Thursday, July 25, 2013

CADIZ PUERTO FRANCO TRANSFERWARE PATTERN

I purchased a damaged 1830s purple transferware platter with a cartoon-like pattern that looked like it would be interesting to research.  The words "Cadiz Puerto Franco" and the date "1829" helped me to find some information on what appears to be a rather obscure piece of European history (at least to me).  Of course, that is no surprise since my knowledge of European history is a bit sketchy.

"Cadiz Puerto Franco Plus Ultra 1829" 20 inch by 16 inch platter, c. 1830

The design commemorates the creation of the Puerto Franco de Cadiz or Free Port of Cadiz by decree of the Spanish King in 1829.   The man has his hands on two lions, always symbols of power.  He is wearing what appears to be a lion's mane and ears!  Nautical symbols of an anchor and sails on the left mix with the caduceus on the right, which is the symbol of commerce.  I read that the caduceus is often mistakenly used as a symbol of medicine, especially in North America, due to historical confusion with the traditional medical symbol of the rod of Asclepius.  The Rod of Asclepius has only a single snake and no wings.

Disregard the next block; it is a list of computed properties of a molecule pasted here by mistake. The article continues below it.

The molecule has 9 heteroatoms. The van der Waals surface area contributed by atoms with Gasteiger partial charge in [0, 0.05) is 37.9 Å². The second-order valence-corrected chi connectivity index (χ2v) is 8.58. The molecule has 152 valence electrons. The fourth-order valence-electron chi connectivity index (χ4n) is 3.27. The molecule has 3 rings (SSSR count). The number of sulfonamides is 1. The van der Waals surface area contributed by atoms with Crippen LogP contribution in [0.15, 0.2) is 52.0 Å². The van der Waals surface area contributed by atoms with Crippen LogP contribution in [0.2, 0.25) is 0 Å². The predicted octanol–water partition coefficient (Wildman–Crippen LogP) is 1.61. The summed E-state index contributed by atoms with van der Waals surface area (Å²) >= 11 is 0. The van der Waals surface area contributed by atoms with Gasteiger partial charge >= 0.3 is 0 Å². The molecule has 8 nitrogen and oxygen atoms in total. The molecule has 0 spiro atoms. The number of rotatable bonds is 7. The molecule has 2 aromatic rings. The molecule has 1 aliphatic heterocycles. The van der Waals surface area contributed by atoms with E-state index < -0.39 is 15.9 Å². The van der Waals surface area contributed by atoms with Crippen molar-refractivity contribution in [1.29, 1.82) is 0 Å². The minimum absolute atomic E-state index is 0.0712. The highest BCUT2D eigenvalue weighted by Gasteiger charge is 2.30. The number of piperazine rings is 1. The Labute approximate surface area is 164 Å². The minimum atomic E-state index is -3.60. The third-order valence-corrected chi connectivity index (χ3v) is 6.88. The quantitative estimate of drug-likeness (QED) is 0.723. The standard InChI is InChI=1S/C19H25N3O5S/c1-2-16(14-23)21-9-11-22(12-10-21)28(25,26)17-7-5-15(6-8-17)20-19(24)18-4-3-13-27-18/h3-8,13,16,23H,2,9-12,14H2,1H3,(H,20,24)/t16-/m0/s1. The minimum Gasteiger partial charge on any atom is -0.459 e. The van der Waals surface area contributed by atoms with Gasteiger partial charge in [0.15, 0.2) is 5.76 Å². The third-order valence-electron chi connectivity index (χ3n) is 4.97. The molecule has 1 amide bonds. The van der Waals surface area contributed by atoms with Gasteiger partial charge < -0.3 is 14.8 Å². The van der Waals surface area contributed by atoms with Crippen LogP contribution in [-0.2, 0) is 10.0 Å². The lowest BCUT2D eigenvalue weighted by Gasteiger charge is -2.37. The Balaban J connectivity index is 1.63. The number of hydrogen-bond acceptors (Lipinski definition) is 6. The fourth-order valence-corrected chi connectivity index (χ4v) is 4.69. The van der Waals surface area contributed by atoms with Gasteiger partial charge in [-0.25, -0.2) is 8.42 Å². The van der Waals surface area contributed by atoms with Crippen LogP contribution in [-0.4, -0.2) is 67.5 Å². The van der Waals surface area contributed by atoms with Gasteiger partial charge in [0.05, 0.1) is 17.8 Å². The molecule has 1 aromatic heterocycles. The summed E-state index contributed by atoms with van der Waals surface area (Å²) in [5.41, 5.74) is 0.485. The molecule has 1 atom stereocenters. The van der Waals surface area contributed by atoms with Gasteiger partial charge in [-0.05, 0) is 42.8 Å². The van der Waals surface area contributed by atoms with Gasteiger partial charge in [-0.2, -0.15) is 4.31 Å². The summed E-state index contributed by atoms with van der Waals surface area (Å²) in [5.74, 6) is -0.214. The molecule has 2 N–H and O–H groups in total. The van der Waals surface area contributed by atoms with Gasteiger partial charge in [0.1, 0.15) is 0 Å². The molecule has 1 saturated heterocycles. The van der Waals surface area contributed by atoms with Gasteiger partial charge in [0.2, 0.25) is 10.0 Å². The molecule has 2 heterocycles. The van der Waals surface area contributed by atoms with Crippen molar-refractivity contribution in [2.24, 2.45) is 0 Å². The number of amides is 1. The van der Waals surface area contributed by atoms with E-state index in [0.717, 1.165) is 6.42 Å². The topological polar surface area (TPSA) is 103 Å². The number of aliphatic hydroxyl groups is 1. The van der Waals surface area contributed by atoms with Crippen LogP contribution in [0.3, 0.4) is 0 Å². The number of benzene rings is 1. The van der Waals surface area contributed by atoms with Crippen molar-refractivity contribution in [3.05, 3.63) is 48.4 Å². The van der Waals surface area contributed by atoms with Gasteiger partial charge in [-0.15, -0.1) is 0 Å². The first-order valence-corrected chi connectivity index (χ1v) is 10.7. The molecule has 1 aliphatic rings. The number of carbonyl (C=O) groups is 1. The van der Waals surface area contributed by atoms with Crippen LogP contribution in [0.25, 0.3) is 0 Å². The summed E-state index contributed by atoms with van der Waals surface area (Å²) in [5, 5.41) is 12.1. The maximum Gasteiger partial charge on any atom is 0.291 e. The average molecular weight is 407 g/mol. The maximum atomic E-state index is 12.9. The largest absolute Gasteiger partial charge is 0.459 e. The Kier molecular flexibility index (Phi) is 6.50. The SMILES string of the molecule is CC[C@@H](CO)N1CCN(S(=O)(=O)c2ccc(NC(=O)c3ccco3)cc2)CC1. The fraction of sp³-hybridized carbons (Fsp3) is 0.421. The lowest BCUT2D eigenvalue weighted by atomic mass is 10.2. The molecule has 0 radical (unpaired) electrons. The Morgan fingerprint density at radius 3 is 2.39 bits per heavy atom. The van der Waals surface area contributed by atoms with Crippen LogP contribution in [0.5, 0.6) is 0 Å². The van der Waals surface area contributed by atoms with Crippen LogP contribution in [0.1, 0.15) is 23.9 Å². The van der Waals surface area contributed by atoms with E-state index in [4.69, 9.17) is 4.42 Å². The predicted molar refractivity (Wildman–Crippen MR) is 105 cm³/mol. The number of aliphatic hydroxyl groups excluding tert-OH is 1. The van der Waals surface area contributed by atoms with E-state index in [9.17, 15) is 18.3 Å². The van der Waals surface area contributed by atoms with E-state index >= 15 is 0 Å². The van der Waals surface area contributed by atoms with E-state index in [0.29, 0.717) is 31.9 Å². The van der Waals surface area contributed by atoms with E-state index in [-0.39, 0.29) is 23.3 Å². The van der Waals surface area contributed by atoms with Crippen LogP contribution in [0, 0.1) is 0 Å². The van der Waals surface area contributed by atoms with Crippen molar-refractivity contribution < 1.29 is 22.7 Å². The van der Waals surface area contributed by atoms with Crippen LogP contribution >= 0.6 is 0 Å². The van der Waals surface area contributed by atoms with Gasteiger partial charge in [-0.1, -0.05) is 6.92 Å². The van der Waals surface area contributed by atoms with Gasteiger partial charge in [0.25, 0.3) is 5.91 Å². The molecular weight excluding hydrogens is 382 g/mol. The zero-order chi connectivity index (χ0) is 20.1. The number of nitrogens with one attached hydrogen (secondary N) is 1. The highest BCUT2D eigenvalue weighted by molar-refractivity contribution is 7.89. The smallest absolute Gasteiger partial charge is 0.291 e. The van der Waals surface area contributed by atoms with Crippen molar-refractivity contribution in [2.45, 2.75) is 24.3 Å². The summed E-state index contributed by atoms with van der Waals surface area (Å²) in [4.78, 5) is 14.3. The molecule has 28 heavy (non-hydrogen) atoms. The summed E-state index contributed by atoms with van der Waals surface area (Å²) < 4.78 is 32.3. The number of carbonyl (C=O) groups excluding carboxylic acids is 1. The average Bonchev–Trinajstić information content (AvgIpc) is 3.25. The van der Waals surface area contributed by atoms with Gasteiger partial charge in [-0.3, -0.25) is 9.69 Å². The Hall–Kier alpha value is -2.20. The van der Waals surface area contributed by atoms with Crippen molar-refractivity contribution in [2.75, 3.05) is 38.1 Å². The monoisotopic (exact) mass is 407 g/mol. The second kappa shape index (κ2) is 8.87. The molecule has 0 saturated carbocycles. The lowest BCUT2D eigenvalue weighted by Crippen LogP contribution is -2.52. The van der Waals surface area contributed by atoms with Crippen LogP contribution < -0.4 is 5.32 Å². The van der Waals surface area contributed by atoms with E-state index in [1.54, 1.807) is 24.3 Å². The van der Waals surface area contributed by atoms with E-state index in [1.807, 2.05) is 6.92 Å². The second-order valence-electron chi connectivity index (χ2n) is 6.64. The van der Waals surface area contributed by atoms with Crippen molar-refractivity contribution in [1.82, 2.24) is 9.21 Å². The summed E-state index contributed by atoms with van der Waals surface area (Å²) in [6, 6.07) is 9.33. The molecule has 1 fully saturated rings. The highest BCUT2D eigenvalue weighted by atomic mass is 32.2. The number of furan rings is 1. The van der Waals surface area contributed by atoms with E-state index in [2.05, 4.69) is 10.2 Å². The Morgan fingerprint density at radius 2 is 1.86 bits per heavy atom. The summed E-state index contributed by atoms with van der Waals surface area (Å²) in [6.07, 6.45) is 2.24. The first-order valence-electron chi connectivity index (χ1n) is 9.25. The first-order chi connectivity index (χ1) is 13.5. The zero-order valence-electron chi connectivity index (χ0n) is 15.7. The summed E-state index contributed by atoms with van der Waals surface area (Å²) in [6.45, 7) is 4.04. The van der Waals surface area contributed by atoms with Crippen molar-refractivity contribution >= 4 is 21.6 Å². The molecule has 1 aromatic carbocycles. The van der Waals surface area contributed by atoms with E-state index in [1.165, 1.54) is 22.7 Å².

Cadiz close-up

It is probable that the pattern was made as a special order for the Free Port of Cadiz.  Both James & Ralph Clews and John & William Ridgway used the border and inner stringing seen above on their Tuscan Rose pattern, so it is not clear as to the maker.  However, John Du Croz was a retailer/wholesaler in London in the early 1800s and was at Skinner Street from 1811-1837.  The shape and the color of the platter, as well as the subject matter, date it to the early 1830s.

Du Croz wholesaler mark on the back of the Cadiz platter

1 comment:

  1. http://ceres.mcu.es/pages/ResultSearch?Museo=MAN&txtSimpleSearch=Du%20Croz,%20Frederick%20Augustus&simpleSearch=0&hipertextSearch=1&search=advancedUnion&MuseumsSearch=MAN%7C&MuseumsRolSearch=1&listaMuseos=%5BMuseo%20Arqueol%F3gico%20Nacional%5D

    ReplyDelete